By JOWIT SALUSEKI-
A female breast cancer survival has urged both men and women to regularly go for cancer screening.
The cancer survivor also appealed to Government to ensure that cancer drugs are in constant supply in the health facilities.
Breast cancer patient Nyemba Mwalukanga of Lusaka urged both men and women to take advantage of the hospitals and clinics available to undergo screening.
Ms Mwalunkanga had just completed radiotherapy treatment.
“Just like you, I had a life which I call ‘a before cancer life’ and now, I’m living my after cancer life. Two people may have the same diagnosis, but the response to treatment may be different. The way we live, feel, the people surrounding us creates the outcome,” she said.
Ms Mwalukanga was diagnosed with breast cancer stage two high grade (curative) and had a mastectomy, a medical procedure that involved removal of her left breast in June 2020.
She needed eight cycles of adjuvant chemotherapy (four cycles doxorubicin plus cyclophosphamide and four cycles of paclitaxel) which she could not get from Cancer Diseases Hospital (CDH) in Lusaka.
“My family and friends had to raise money to order the drugs and 21 boosters (injectables) from India. The administering of chemotherapy was done at Fairview Hospital in Lusaka every 21 days with three booster injections to follow,” she said.
Ms Mwalukanga said she did not lose weight, but she became completely bald after losing her hair.
Her finger nails, palms, bottom of her feet and tongue were black due to the chemotherapy drugs which were very strong.
“I thought that after the completion of the chemotherapy, the financial component would now be lighter as I would have radiotherapy done at Cancer Diseases Hospital,” Ms Mwalukanga said.
She said she waited for four months in vain, but the Lusaka based facility kept telling her that the radiotherapy machine was being fixed, that the hospital was just waiting for spares.
“My sister suggested that we create GoFund Me platform. Initially, I did not want to go through such a platform as I felt ashamed asking for money from people. This is the platform that was created to raise the money required for the radiotheraphy treatment in South Africa at Netcare Olivedale Hospital,” she said.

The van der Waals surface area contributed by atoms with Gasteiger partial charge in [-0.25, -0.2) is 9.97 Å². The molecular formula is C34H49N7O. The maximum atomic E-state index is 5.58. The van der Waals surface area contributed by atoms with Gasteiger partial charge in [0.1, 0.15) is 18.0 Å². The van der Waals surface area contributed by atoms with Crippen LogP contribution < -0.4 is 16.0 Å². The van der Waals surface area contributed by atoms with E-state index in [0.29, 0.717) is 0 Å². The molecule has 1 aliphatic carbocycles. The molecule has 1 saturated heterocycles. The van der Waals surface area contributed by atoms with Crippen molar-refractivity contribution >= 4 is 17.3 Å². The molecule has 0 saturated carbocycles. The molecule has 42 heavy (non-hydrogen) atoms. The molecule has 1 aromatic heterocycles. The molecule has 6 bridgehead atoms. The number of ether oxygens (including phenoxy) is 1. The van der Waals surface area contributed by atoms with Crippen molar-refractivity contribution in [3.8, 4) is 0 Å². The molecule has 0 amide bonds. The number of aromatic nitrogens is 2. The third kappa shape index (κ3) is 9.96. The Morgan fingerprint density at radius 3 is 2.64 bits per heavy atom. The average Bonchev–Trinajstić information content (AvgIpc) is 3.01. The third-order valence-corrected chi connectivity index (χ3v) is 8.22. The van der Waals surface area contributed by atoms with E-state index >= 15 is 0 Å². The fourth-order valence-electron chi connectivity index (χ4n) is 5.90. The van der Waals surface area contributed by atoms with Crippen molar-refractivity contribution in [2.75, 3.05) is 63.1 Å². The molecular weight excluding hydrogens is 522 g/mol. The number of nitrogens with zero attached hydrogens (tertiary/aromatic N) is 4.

Ms Mwalukanga was full of praise to God and everyone who made it possible for her timely evacuation to South Africa for medical treatment.
She said the radiotherapy had been completed but had left minor bruises on her neck and back and some sores on the throat, making it difficult for her to swallow.
“Otherwise we await for the review which will be done at Cancer Diseases Hospital. During this journey, I made friends who were walking the same path as me. I have lost many of them. I cannot mention their names here but may their souls rest in peace,” she said.
Ms Mwalukanga said her journey to recovery had been difficult and emotionally draining.
She appealed to the Government to make chemotherphy, and other drugs such as Tamoxicen available for cancer patients.
She said there was no need for people to lose lives because cancer was treatable if the treatment process was not interrupted.
She said the radiotherapy machine was also critical because it eradicates any tumour deposits remaining following surgery or shrunk tumours and reduced the risk of locoregional recurrence.
She said the machine also improved overall survival.
Ms Mwalukanga lamented that currently, the radiotherapy waiting list was very long at CDH which was the only health institution providing this service.
“Patients have been waiting for this treatment from last year. I urge you all, both men and women, to have yourselves checked up for breast cancer,” Ms Mwalukanga said.
Brèast cancer is one of the leading causes of death among Non-Communicable Diseases (NDCs).
But when detected early, breast cancer can be treated.